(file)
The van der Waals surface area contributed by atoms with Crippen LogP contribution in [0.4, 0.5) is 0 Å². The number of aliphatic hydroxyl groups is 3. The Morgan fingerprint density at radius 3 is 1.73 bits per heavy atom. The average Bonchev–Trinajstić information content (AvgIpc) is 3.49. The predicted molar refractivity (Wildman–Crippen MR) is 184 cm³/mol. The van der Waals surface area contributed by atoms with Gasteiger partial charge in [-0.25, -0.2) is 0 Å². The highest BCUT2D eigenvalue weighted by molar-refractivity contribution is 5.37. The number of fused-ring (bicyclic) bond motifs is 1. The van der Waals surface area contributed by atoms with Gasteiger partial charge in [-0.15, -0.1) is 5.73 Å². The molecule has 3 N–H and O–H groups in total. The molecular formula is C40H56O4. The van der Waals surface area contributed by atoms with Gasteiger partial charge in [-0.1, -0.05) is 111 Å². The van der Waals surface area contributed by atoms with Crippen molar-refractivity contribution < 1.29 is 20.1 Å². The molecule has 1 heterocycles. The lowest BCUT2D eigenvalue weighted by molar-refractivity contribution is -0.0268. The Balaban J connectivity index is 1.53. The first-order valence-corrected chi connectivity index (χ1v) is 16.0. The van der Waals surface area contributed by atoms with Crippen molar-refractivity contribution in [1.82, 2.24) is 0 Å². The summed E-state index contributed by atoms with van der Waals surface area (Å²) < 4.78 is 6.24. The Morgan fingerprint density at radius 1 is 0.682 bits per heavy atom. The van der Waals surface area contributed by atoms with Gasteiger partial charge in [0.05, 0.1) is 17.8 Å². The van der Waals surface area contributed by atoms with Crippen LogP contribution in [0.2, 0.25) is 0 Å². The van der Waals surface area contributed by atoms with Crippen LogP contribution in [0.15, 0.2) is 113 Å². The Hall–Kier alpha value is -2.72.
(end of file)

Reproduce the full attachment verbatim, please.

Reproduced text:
The van der Waals surface area contributed by atoms with Crippen LogP contribution in [0.4, 0.5) is 0 Å². The number of aliphatic hydroxyl groups is 3. The Morgan fingerprint density at radius 3 is 1.73 bits per heavy atom. The average Bonchev–Trinajstić information content (AvgIpc) is 3.49. The predicted molar refractivity (Wildman–Crippen MR) is 184 cm³/mol. The van der Waals surface area contributed by atoms with Gasteiger partial charge in [-0.25, -0.2) is 0 Å². The highest BCUT2D eigenvalue weighted by molar-refractivity contribution is 5.37. The number of fused-ring (bicyclic) bond motifs is 1. The van der Waals surface area contributed by atoms with Gasteiger partial charge in [-0.15, -0.1) is 5.73 Å². The molecule has 3 N–H and O–H groups in total. The molecular formula is C40H56O4. The van der Waals surface area contributed by atoms with Gasteiger partial charge in [-0.1, -0.05) is 111 Å². The van der Waals surface area contributed by atoms with Crippen molar-refractivity contribution < 1.29 is 20.1 Å². The molecule has 1 heterocycles. The lowest BCUT2D eigenvalue weighted by molar-refractivity contribution is -0.0268. The Balaban J connectivity index is 1.53. The first-order valence-corrected chi connectivity index (χ1v) is 16.0. The van der Waals surface area contributed by atoms with Crippen molar-refractivity contribution in [1.82, 2.24) is 0 Å². The summed E-state index contributed by atoms with van der Waals surface area (Å²) < 4.78 is 6.24. The Morgan fingerprint density at radius 1 is 0.682 bits per heavy atom. The van der Waals surface area contributed by atoms with Gasteiger partial charge in [0.05, 0.1) is 17.8 Å². The van der Waals surface area contributed by atoms with Crippen LogP contribution in [0.2, 0.25) is 0 Å². The van der Waals surface area contributed by atoms with Crippen LogP contribution in [0.15, 0.2) is 113 Å². The Hall–Kier alpha value is -2.72.